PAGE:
Further Thoughts On Capital Offenses

Back in 2009, I wrote about my thoughts and feelings regarding which crimes should carry the death penalty.  Over the intervening years, I’ve thought about this off and on and have some revised thoughts.

I still believe 100% in the justice and necessity of the death penalty and wish that it was used more consistently.  This is both for its use as a specific deterrent – persons executed cannot commit another crime – and a general deterrent.  I’m just reflecting on what crimes should carry a penalty and which should, perhaps, carry a mandatory penalty.

Murder

Clearly, murder is the crime most associated with the death penalty in the 20th and 21st century.  Murder is, rightly, considered the most serious crime that anyone can commit – the crime of depriving someone else of their right to life.  If I could write the laws, many murders would carry an automatic death sentence.  Among these would be:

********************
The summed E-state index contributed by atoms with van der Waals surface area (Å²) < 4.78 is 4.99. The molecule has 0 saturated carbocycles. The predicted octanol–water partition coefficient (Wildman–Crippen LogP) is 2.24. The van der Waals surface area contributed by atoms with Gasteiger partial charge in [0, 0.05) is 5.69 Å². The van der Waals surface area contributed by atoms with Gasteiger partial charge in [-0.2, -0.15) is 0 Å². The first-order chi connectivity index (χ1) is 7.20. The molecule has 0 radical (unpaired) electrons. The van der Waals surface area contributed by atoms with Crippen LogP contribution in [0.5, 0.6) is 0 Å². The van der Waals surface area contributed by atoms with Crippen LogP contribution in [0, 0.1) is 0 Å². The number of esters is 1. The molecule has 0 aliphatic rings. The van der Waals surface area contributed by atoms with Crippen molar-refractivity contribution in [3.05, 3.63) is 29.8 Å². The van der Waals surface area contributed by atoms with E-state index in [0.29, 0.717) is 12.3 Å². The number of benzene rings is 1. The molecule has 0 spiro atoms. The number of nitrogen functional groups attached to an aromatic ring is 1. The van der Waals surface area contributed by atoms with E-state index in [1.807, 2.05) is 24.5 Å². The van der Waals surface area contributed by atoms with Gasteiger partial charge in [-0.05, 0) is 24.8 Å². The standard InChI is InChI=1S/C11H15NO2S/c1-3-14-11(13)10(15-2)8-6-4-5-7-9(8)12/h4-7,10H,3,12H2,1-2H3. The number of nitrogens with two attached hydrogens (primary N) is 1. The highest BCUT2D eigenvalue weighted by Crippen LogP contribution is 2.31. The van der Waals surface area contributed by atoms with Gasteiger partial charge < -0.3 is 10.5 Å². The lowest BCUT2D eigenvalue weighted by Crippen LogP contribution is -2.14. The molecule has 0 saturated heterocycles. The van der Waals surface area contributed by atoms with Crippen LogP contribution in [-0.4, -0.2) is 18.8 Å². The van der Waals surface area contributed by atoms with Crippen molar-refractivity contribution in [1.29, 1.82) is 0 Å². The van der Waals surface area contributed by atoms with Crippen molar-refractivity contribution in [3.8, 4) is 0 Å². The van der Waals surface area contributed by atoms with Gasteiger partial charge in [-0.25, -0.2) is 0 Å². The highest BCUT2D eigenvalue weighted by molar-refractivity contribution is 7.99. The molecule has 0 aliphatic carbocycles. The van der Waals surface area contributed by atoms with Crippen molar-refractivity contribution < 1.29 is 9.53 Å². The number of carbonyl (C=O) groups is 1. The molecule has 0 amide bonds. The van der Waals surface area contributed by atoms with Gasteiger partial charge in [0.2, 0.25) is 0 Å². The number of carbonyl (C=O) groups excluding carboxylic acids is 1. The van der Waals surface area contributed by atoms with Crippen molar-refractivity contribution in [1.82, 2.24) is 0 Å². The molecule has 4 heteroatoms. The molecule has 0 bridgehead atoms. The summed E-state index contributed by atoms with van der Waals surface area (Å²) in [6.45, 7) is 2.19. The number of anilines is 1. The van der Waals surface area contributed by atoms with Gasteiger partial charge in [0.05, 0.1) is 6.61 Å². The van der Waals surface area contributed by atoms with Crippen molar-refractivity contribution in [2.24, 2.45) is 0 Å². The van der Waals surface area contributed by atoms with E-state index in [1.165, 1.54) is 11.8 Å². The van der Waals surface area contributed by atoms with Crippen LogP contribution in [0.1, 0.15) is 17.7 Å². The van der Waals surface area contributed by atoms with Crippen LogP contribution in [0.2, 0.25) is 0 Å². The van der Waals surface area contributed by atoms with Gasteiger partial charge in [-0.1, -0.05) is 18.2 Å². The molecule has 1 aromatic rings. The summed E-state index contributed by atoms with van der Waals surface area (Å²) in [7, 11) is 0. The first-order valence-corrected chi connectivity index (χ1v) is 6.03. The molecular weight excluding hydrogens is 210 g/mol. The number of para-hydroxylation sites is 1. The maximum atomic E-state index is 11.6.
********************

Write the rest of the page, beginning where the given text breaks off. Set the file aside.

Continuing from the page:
• Murder for hire – both the person paying for the murder and the person committing the murder should be sentenced to death
  • Murder during the commission of a violent felony.
    • I would probably extended this to include all participants, not just the persons who actually killed.
    • If all of the deaths were clearly self-defense on the parts of the victim, then there should not be murder charges filed at all.
  • Murder to prevent or intimidate witnesses in a criminal trial.
  • Murder of a police officer, fire fighter or similar in the course of the victim’s duties.